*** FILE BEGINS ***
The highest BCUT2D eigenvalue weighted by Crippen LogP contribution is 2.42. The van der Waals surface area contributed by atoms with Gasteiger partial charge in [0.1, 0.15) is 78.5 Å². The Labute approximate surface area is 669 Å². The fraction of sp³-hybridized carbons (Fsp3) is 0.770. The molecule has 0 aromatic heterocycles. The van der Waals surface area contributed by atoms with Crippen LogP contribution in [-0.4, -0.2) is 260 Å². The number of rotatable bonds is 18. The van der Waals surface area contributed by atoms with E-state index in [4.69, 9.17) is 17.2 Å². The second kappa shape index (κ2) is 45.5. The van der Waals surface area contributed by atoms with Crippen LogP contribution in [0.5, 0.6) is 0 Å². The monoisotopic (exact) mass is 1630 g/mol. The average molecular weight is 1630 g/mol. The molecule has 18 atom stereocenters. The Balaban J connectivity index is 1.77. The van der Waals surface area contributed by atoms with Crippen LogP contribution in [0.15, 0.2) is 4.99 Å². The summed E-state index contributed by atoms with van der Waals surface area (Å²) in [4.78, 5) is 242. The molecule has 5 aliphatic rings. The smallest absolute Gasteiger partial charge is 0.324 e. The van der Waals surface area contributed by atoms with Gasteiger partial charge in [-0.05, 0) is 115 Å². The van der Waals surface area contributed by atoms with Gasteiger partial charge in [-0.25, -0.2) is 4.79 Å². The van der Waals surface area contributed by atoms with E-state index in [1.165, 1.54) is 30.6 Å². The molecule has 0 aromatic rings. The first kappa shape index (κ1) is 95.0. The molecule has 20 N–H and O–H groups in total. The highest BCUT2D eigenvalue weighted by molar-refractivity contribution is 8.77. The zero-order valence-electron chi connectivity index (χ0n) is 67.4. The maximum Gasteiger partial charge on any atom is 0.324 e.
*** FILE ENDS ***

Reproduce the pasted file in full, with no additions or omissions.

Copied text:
The highest BCUT2D eigenvalue weighted by Crippen LogP contribution is 2.42. The van der Waals surface area contributed by atoms with Gasteiger partial charge in [0.1, 0.15) is 78.5 Å². The Labute approximate surface area is 669 Å². The fraction of sp³-hybridized carbons (Fsp3) is 0.770. The molecule has 0 aromatic heterocycles. The van der Waals surface area contributed by atoms with Crippen LogP contribution in [-0.4, -0.2) is 260 Å². The number of rotatable bonds is 18. The van der Waals surface area contributed by atoms with E-state index in [4.69, 9.17) is 17.2 Å². The second kappa shape index (κ2) is 45.5. The van der Waals surface area contributed by atoms with Crippen LogP contribution in [0.5, 0.6) is 0 Å². The monoisotopic (exact) mass is 1630 g/mol. The average molecular weight is 1630 g/mol. The molecule has 18 atom stereocenters. The Balaban J connectivity index is 1.77. The van der Waals surface area contributed by atoms with Crippen LogP contribution in [0.15, 0.2) is 4.99 Å². The summed E-state index contributed by atoms with van der Waals surface area (Å²) in [4.78, 5) is 242. The molecule has 5 aliphatic rings. The smallest absolute Gasteiger partial charge is 0.324 e. The van der Waals surface area contributed by atoms with Gasteiger partial charge in [-0.05, 0) is 115 Å². The van der Waals surface area contributed by atoms with Gasteiger partial charge in [-0.25, -0.2) is 4.79 Å². The van der Waals surface area contributed by atoms with E-state index in [1.165, 1.54) is 30.6 Å². The molecule has 0 aromatic rings. The first kappa shape index (κ1) is 95.0. The molecule has 20 N–H and O–H groups in total. The highest BCUT2D eigenvalue weighted by molar-refractivity contribution is 8.77. The zero-order valence-electron chi connectivity index (χ0n) is 67.4. The maximum Gasteiger partial charge on any atom is 0.324 e.